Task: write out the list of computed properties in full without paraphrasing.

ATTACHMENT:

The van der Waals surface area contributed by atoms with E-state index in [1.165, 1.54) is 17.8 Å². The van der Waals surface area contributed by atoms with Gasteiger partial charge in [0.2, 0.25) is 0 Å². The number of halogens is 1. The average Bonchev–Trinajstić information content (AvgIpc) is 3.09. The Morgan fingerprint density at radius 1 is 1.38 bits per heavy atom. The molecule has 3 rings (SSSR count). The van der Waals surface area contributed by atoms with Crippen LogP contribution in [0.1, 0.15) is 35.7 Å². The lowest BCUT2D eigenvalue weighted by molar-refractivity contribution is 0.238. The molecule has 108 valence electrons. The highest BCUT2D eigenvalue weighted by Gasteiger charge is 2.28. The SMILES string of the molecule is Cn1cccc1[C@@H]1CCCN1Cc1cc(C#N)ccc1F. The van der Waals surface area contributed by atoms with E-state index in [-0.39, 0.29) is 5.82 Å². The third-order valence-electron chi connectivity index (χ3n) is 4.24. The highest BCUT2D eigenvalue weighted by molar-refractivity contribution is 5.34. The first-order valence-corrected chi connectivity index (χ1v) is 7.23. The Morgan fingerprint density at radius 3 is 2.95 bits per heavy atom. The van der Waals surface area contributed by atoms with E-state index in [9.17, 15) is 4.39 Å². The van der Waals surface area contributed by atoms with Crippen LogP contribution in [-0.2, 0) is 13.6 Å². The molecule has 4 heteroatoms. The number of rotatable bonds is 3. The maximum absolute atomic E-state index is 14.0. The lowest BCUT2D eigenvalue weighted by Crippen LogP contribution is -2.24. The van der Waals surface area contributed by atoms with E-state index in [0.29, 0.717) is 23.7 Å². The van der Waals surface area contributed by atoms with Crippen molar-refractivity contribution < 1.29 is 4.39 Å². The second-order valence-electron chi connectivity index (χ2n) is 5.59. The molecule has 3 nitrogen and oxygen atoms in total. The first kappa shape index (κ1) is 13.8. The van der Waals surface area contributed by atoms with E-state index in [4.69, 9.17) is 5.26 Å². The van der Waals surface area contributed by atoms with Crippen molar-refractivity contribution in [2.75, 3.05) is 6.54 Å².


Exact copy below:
The van der Waals surface area contributed by atoms with E-state index in [1.165, 1.54) is 17.8 Å². The van der Waals surface area contributed by atoms with Gasteiger partial charge in [0.2, 0.25) is 0 Å². The number of halogens is 1. The average Bonchev–Trinajstić information content (AvgIpc) is 3.09. The Morgan fingerprint density at radius 1 is 1.38 bits per heavy atom. The molecule has 3 rings (SSSR count). The van der Waals surface area contributed by atoms with Crippen LogP contribution in [0.1, 0.15) is 35.7 Å². The lowest BCUT2D eigenvalue weighted by molar-refractivity contribution is 0.238. The molecule has 108 valence electrons. The highest BCUT2D eigenvalue weighted by Gasteiger charge is 2.28. The SMILES string of the molecule is Cn1cccc1[C@@H]1CCCN1Cc1cc(C#N)ccc1F. The van der Waals surface area contributed by atoms with E-state index in [-0.39, 0.29) is 5.82 Å². The third-order valence-electron chi connectivity index (χ3n) is 4.24. The highest BCUT2D eigenvalue weighted by molar-refractivity contribution is 5.34. The first-order valence-corrected chi connectivity index (χ1v) is 7.23. The Morgan fingerprint density at radius 3 is 2.95 bits per heavy atom. The van der Waals surface area contributed by atoms with E-state index in [9.17, 15) is 4.39 Å². The van der Waals surface area contributed by atoms with Crippen LogP contribution in [-0.2, 0) is 13.6 Å². The molecule has 4 heteroatoms. The number of rotatable bonds is 3. The maximum absolute atomic E-state index is 14.0. The lowest BCUT2D eigenvalue weighted by Crippen LogP contribution is -2.24. The van der Waals surface area contributed by atoms with E-state index in [0.29, 0.717) is 23.7 Å². The van der Waals surface area contributed by atoms with Crippen molar-refractivity contribution < 1.29 is 4.39 Å². The second-order valence-electron chi connectivity index (χ2n) is 5.59. The molecule has 3 nitrogen and oxygen atoms in total. The first kappa shape index (κ1) is 13.8. The van der Waals surface area contributed by atoms with E-state index in [4.69, 9.17) is 5.26 Å². The van der Waals surface area contributed by atoms with Crippen molar-refractivity contribution in [2.75, 3.05) is 6.54 Å².